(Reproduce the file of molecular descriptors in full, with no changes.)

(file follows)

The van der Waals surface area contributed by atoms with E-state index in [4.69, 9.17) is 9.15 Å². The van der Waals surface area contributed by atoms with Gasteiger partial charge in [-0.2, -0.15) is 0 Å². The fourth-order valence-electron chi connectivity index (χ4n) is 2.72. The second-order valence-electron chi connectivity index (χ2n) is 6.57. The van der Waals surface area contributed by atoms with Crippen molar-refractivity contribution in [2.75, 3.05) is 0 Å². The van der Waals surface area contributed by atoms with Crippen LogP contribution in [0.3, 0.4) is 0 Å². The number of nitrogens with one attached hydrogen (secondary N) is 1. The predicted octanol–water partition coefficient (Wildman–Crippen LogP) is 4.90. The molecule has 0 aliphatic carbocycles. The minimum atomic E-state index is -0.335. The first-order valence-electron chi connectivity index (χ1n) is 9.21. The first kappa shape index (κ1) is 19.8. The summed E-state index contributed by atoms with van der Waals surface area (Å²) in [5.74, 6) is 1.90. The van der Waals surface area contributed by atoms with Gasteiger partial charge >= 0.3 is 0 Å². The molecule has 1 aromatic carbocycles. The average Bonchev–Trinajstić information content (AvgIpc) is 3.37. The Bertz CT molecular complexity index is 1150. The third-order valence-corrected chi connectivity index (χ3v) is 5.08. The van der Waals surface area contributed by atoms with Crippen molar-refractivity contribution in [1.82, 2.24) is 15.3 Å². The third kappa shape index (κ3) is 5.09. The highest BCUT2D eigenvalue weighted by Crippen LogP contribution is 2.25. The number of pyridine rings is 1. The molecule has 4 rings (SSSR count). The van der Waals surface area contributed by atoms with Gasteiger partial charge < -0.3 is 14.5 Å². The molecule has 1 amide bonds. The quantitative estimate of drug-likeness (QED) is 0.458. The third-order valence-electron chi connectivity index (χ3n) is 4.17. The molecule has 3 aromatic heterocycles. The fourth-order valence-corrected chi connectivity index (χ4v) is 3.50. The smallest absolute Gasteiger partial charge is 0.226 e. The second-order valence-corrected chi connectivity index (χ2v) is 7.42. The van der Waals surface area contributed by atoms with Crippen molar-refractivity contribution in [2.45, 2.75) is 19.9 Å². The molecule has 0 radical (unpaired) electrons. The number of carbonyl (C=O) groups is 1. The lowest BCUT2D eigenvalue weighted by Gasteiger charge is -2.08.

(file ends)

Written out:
The van der Waals surface area contributed by atoms with E-state index in [4.69, 9.17) is 9.15 Å². The van der Waals surface area contributed by atoms with Gasteiger partial charge in [-0.2, -0.15) is 0 Å². The fourth-order valence-electron chi connectivity index (χ4n) is 2.72. The second-order valence-electron chi connectivity index (χ2n) is 6.57. The van der Waals surface area contributed by atoms with Crippen molar-refractivity contribution in [2.75, 3.05) is 0 Å². The van der Waals surface area contributed by atoms with Crippen LogP contribution in [0.3, 0.4) is 0 Å². The number of nitrogens with one attached hydrogen (secondary N) is 1. The predicted octanol–water partition coefficient (Wildman–Crippen LogP) is 4.90. The molecule has 0 aliphatic carbocycles. The minimum atomic E-state index is -0.335. The first-order valence-electron chi connectivity index (χ1n) is 9.21. The first kappa shape index (κ1) is 19.8. The summed E-state index contributed by atoms with van der Waals surface area (Å²) in [5.74, 6) is 1.90. The van der Waals surface area contributed by atoms with Gasteiger partial charge >= 0.3 is 0 Å². The molecule has 1 aromatic carbocycles. The average Bonchev–Trinajstić information content (AvgIpc) is 3.37. The Bertz CT molecular complexity index is 1150. The third-order valence-corrected chi connectivity index (χ3v) is 5.08. The van der Waals surface area contributed by atoms with Crippen molar-refractivity contribution in [1.82, 2.24) is 15.3 Å². The third kappa shape index (κ3) is 5.09. The highest BCUT2D eigenvalue weighted by Crippen LogP contribution is 2.25. The number of pyridine rings is 1. The molecule has 4 rings (SSSR count). The van der Waals surface area contributed by atoms with Gasteiger partial charge < -0.3 is 14.5 Å². The molecule has 1 amide bonds. The quantitative estimate of drug-likeness (QED) is 0.458. The third-order valence-electron chi connectivity index (χ3n) is 4.17. The molecule has 3 aromatic heterocycles. The fourth-order valence-corrected chi connectivity index (χ4v) is 3.50. The smallest absolute Gasteiger partial charge is 0.226 e. The second-order valence-corrected chi connectivity index (χ2v) is 7.42. The van der Waals surface area contributed by atoms with Crippen molar-refractivity contribution in [2.45, 2.75) is 19.9 Å². The molecule has 0 radical (unpaired) electrons. The number of carbonyl (C=O) groups is 1. The lowest BCUT2D eigenvalue weighted by Gasteiger charge is -2.08.